By Michelle Singletary
I’m increasingly getting questions from homeowners who can afford their monthly mortgage payment, have no reason or plans to move, and yet they wonder if they should walk away from their home because the value has dropped.
During a recent online discussion, one reader who identified herself as “Florida Chick” wrote that her house cost $550,000 when she bought it new in 2006. She put down 20 percent. She has a 30-year fixed-rate mortgage of 6.125 percent.
Her house is now worth about $350,000.
“Orlando values cratered,” she wrote. “I am going broke using savings to pay this mortgage. I want to walk and rent. Why shouldn’t I? I do not want to be an American sucker.”
There may be gaps that Florida Chick didn’t fill, but if she has to use her savings to pay her mortgage, she already was in trouble long before the housing bubble burst.
I think her frustration is what I’m hearing from a lot of other people: They feel as if they were duped because the value of their homes has dramatically decreased. Since others have walked away, the Florida homeowner believes she’s within reason to negate her promise to pay.
This walkaway strategy is relevant only if you can’t pay the mortgage.
The value on your home only matters if you need to move and you can’t sell the home for enough to pay off the mortgage. In both cases, you have a serious problem.
Before the recession and the equivalent of a housing market earthquake, many borrowers bought into the notion that their homes would always increase in value. We know now that was — and is — not a rule of thumb you can live by.
There are plenty of reasons to stay put. To start, walking away will devastate your credit rating, making it more expensive in the future to buy again. It will likely cost you more to rent because a landlord will check your rating and may demand a larger security deposit and perhaps even higher rent to ensure you won’t abandon your lease.
Walking when you are in the financial position to pay your mortgage is not right or wise. You don’t get a free pass to indignation if you can afford your mortgage but you want to split simply because the value is down. If you do this for that reason alone, you’re not a sucker. You’re foolish.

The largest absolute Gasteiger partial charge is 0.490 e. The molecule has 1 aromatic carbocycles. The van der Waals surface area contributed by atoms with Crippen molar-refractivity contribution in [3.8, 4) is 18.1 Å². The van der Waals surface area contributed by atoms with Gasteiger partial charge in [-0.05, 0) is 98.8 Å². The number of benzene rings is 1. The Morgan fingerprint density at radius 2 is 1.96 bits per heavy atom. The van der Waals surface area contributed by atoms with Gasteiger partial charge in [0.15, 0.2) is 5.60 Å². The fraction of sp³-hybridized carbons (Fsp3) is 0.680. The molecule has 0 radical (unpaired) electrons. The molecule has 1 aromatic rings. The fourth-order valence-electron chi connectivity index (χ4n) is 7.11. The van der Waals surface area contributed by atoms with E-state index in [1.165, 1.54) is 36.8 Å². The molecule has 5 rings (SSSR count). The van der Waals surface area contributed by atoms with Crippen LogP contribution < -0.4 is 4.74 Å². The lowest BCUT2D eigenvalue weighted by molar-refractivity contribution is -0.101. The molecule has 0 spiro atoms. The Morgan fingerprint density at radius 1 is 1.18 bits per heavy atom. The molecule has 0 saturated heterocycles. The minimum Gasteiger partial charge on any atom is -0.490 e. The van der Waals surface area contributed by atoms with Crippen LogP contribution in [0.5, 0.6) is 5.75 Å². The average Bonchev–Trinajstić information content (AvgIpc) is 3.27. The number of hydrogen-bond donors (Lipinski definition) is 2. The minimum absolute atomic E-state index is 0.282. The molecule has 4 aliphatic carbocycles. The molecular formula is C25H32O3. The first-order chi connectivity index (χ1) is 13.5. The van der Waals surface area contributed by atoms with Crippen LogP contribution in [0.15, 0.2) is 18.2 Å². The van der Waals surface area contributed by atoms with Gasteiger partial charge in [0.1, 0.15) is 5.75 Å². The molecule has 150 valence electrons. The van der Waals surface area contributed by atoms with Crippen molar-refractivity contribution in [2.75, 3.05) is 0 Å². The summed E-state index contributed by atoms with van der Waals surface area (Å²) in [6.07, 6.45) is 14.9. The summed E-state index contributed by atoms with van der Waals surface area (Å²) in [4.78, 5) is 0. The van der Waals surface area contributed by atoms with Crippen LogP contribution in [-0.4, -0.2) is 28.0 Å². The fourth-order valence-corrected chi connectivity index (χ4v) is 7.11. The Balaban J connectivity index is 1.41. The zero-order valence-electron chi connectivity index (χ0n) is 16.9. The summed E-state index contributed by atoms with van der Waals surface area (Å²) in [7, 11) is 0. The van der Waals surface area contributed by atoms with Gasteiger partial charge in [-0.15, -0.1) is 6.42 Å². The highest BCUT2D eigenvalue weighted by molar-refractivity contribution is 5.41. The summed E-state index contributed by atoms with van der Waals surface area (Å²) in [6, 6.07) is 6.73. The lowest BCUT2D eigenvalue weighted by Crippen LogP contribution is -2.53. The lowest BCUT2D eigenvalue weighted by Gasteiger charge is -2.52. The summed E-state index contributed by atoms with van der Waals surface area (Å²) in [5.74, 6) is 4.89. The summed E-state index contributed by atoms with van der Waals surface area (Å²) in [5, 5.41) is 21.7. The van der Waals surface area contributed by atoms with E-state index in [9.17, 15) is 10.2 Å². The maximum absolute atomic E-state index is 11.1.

Here’s another question from the same online discussion about moving from two incomes to one.
“I am quitting my $100,000-a-year job to stay at home with my 2-year-old and twins, who will be born this spring,” the reader wrote. “We have no debt besides our mortgage (about $2,000 a month). My husband also makes $100,000 a year. However, I am frightened about what this will do to us. We don’t spend frivolously, but we don’t pinch pennies either. We have about $50,000 in savings, but plan to use some of that to buy a bigger car that will accommodate three (children’s) car seats. How can we plan now so we’re not struggling later?”
I have one word that will help anybody at any income level: Budget.
This couple should start now living on that one income. They should, if they haven’t already, look for every single place they can cut — cable, cell phone plans, eating out, insurance, etc. Additionally, when they remove expenses for child care, commuting costs and all the other expenses that go along with working full time — including more eating out because one or both spouses are too tired to cook — they may find they won’t have to reduce their standard of living by that much.
This couple has put themselves in a good position by buying a home with a monthly mortgage they can afford on one income. That’s a huge plus and will help them now that the wife wants to stay home. And I agree about paying cash for the car. In fact, I would look for a late-model reliable used car instead of buying a new one. Yes, paying cash for the car will deplete their emergency money. But with one income, they shouldn’t add any debt if they can help it.
There is a lesson to learn from both these readers’ lives.
The housing meltdown reaffirmed what many people should have known before buying a home. Your primary home is not just an investment. It’s first a place to live. So buy what you can afford for the long term.
Washington Post Writers Group